Four instalments of monster mashing in Jurassic Park have taught us to be thankful that an asteroid supposedly impacted Earth around 66 million years ago and wiped out the various prehistoric predators.
Pixar Animation Studios begs to differ.
Director Peter Sohn and his animation wizards conjure an alternate version of events: the ill-fated asteroid bypassed our third rock from the sun, allowing Tyrannosaurus Rex and other hulking beasts to thrive.
Consequently, the evolutionary food chain is reversed: dinosaurs learn to talk, build homes, raise dysfunctional families and expand their horizons while humans are an untamed species that roams the wilderness on all fours and communicates in crude howls and growls.
It’s a cute concept that provides a solid foundation for Sohn’s life-affirming tale of friendship and loyalty, inverting the touching central relationship of How To Train Your Dragon with similarly teary-eyed results.
At the heart of the film is a family of Apatosaurus comprising patriarch Henry (voiced by Jeffrey Wright), his wife Ida (Frances McDormand) and three children Buck (Marcus Scribner), Libby (Maleah Padilla) and Arlo (Raymond Ochoa).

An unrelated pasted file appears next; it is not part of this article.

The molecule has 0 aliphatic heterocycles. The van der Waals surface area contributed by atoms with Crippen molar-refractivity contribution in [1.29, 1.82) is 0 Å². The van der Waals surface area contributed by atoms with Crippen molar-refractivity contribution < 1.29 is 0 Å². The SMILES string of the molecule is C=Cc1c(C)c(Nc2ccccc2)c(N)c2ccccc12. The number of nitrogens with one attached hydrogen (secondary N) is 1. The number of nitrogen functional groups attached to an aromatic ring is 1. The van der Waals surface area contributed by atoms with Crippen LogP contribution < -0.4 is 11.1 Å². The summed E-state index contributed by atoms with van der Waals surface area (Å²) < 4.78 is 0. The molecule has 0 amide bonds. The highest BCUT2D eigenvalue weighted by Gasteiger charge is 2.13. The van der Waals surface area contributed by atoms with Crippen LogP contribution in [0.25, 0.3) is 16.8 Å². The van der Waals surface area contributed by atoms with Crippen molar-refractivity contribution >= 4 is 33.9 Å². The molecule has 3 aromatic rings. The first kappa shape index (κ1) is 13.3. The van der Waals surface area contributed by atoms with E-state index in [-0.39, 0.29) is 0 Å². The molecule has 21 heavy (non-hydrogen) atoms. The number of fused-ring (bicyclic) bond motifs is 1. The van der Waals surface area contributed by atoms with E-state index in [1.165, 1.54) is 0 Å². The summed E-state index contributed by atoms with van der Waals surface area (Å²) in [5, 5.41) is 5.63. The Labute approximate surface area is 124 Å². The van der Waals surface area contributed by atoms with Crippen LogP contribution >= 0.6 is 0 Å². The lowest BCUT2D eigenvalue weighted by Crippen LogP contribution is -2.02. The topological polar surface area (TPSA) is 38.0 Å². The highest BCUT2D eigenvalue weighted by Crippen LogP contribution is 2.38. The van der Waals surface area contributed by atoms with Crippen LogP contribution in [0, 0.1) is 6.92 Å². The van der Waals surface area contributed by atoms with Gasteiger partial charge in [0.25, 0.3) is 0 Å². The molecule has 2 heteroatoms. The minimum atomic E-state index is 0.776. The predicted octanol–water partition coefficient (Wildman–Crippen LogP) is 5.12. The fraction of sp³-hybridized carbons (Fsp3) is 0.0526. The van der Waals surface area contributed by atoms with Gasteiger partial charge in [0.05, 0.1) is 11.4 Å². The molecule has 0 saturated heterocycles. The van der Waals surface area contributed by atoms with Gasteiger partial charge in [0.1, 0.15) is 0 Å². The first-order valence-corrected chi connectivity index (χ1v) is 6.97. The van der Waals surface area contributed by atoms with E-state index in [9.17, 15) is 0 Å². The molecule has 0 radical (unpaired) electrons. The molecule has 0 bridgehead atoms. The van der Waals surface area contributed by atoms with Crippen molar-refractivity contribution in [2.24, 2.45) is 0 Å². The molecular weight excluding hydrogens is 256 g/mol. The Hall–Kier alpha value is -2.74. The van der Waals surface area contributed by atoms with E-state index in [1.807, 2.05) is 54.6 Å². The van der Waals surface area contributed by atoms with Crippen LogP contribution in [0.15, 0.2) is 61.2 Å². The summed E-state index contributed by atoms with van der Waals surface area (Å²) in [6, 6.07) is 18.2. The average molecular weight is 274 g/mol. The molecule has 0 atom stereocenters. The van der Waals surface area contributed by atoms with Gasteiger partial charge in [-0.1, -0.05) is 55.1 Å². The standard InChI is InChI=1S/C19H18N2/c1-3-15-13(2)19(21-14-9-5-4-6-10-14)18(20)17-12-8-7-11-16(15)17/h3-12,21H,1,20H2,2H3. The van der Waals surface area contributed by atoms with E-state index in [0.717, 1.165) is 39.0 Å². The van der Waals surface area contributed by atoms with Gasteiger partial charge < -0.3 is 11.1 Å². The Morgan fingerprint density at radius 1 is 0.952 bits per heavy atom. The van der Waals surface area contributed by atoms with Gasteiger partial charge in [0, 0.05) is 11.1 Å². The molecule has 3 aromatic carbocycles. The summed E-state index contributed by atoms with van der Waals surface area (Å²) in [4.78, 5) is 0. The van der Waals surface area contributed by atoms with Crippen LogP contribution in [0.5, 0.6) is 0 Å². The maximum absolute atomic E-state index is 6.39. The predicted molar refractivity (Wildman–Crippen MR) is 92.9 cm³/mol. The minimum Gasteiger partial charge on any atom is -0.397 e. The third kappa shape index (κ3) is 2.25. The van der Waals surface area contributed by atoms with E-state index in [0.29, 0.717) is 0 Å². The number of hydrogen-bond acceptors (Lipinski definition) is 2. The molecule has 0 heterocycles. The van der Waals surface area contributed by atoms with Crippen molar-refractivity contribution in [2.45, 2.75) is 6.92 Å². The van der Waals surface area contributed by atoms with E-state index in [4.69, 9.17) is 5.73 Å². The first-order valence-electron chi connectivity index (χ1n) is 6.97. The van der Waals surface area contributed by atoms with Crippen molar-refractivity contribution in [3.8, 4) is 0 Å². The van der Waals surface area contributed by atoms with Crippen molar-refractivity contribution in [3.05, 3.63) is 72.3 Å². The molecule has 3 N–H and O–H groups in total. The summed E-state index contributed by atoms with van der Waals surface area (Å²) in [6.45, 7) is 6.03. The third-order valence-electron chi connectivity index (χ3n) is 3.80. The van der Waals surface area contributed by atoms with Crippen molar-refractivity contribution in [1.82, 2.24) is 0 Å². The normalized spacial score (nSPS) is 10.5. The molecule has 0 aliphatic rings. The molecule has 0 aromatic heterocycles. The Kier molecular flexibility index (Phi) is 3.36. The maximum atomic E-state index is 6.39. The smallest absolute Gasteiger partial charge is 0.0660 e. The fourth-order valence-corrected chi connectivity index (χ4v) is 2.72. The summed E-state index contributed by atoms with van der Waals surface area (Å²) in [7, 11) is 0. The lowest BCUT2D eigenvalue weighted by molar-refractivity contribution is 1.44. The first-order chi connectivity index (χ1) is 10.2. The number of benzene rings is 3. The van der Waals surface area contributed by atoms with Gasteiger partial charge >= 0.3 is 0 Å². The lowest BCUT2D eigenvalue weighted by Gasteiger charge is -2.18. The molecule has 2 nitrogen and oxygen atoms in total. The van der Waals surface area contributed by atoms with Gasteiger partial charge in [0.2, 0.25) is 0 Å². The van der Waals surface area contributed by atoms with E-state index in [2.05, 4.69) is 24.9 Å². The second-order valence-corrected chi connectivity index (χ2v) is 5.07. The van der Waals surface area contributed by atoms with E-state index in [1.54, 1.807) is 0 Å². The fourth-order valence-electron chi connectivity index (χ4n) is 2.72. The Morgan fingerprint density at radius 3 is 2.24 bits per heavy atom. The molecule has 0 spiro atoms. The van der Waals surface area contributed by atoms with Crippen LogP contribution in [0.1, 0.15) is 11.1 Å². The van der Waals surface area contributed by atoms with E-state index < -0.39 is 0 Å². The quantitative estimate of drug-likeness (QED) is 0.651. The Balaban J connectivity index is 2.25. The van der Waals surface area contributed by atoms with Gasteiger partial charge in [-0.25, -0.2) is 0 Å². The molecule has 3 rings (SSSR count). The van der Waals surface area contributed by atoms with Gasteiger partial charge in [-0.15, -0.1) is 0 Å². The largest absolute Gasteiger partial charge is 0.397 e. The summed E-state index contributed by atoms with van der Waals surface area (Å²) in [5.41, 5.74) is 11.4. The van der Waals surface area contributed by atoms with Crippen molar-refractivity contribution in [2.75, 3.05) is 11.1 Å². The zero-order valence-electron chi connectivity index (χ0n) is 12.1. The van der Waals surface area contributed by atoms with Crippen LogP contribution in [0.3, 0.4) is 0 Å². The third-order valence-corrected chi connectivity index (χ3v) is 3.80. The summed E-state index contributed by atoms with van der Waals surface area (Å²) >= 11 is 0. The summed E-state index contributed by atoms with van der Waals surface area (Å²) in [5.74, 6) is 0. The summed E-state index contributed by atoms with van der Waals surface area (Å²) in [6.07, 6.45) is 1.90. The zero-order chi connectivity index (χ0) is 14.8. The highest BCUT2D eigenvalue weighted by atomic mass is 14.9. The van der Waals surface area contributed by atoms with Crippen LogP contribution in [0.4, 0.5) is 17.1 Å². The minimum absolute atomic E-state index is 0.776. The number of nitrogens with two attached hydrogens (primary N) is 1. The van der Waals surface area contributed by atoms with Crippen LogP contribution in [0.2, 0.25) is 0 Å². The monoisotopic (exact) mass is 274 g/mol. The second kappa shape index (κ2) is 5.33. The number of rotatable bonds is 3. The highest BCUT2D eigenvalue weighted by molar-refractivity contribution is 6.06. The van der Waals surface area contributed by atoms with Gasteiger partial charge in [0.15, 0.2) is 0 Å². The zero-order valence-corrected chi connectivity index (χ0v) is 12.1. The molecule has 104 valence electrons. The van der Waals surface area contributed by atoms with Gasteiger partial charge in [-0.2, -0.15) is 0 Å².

They own a farm and work hard to harvest crops for the bitter winter months.
“You got to earn your mark by doing something big for something bigger than yourself,” Henry teaches his offspring.
A tragic accident robs the siblings of their father and soon after, Arlo tumbles into a raging river and is swept far away from his loved ones. Lost in the wilderness, Arlo meets a feral cave boy called Spot (Jack Bright), who becomes the dinosaur’s protector.
Beast and human embark on a magical adventure of self-discovery, bound for Arlo’s home in the shadow of the Clawed-Tooth Mountains. En route, they fall foul of villainous Velociprators and a scavenging Pterodactylus called Thunderclap (Steve Zahn), and befriend a Tyrannosaurus herder called Butch (Sam Elliott).
After the heartbreak, hilarity and narrative sophistication of Inside Out, The Good Dinosaur is a step backwards for Pixar. The plot is formulaic and predictable, and the finale is drizzled in emotional syrup.
While the script lacks daring and invention, the visuals are truly jaw-dropping and push the boundaries of photo-realistic animation.
Gentle humour is concentrated in the opening hour, before the obligatory harsh life lessons including one pivotal scene in which Arlo and Spot communicate their loss and loneliness through actions rather than words. The pay-off is an emotional gut punch that has become the studio’s trademark.